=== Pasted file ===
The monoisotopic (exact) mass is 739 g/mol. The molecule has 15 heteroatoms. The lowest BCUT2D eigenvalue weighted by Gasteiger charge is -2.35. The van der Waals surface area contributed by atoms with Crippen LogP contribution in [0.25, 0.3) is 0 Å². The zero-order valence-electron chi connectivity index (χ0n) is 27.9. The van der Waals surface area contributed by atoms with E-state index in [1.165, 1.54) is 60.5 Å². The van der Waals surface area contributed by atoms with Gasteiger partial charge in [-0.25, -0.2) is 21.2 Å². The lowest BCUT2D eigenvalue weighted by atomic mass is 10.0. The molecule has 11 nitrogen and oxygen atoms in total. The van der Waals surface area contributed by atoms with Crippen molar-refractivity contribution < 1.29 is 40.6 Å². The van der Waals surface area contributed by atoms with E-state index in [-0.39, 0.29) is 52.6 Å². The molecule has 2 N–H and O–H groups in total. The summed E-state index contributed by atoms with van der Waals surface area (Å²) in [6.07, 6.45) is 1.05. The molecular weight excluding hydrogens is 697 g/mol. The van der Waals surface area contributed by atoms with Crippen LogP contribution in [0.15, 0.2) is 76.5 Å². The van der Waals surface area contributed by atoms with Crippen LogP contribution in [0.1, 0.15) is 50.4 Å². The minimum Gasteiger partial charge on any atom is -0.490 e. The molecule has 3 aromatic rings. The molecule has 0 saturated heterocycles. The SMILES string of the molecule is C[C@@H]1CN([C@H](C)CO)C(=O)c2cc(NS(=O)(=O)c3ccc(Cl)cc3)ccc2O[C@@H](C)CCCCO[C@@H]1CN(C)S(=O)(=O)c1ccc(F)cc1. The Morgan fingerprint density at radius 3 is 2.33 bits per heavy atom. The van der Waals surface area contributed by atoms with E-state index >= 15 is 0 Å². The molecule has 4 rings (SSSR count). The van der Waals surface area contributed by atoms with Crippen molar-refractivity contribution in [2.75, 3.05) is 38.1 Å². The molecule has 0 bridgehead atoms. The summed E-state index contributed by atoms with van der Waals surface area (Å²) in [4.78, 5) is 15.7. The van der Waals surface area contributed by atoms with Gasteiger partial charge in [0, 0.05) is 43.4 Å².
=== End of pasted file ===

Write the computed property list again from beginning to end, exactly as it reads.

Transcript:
The monoisotopic (exact) mass is 739 g/mol. The molecule has 15 heteroatoms. The lowest BCUT2D eigenvalue weighted by Gasteiger charge is -2.35. The van der Waals surface area contributed by atoms with Crippen LogP contribution in [0.25, 0.3) is 0 Å². The zero-order valence-electron chi connectivity index (χ0n) is 27.9. The van der Waals surface area contributed by atoms with E-state index in [1.165, 1.54) is 60.5 Å². The van der Waals surface area contributed by atoms with Gasteiger partial charge in [-0.25, -0.2) is 21.2 Å². The lowest BCUT2D eigenvalue weighted by atomic mass is 10.0. The molecule has 11 nitrogen and oxygen atoms in total. The van der Waals surface area contributed by atoms with Crippen molar-refractivity contribution < 1.29 is 40.6 Å². The van der Waals surface area contributed by atoms with E-state index in [-0.39, 0.29) is 52.6 Å². The molecule has 2 N–H and O–H groups in total. The summed E-state index contributed by atoms with van der Waals surface area (Å²) in [6.07, 6.45) is 1.05. The molecular weight excluding hydrogens is 697 g/mol. The van der Waals surface area contributed by atoms with Crippen LogP contribution in [0.15, 0.2) is 76.5 Å². The van der Waals surface area contributed by atoms with Crippen LogP contribution in [0.1, 0.15) is 50.4 Å². The minimum Gasteiger partial charge on any atom is -0.490 e. The molecule has 3 aromatic rings. The molecule has 0 saturated heterocycles. The SMILES string of the molecule is C[C@@H]1CN([C@H](C)CO)C(=O)c2cc(NS(=O)(=O)c3ccc(Cl)cc3)ccc2O[C@@H](C)CCCCO[C@@H]1CN(C)S(=O)(=O)c1ccc(F)cc1. The Morgan fingerprint density at radius 3 is 2.33 bits per heavy atom. The van der Waals surface area contributed by atoms with E-state index >= 15 is 0 Å². The molecule has 4 rings (SSSR count). The van der Waals surface area contributed by atoms with Crippen molar-refractivity contribution in [2.75, 3.05) is 38.1 Å². The molecule has 0 bridgehead atoms. The summed E-state index contributed by atoms with van der Waals surface area (Å²) in [4.78, 5) is 15.7. The van der Waals surface area contributed by atoms with Gasteiger partial charge in [0, 0.05) is 43.4 Å².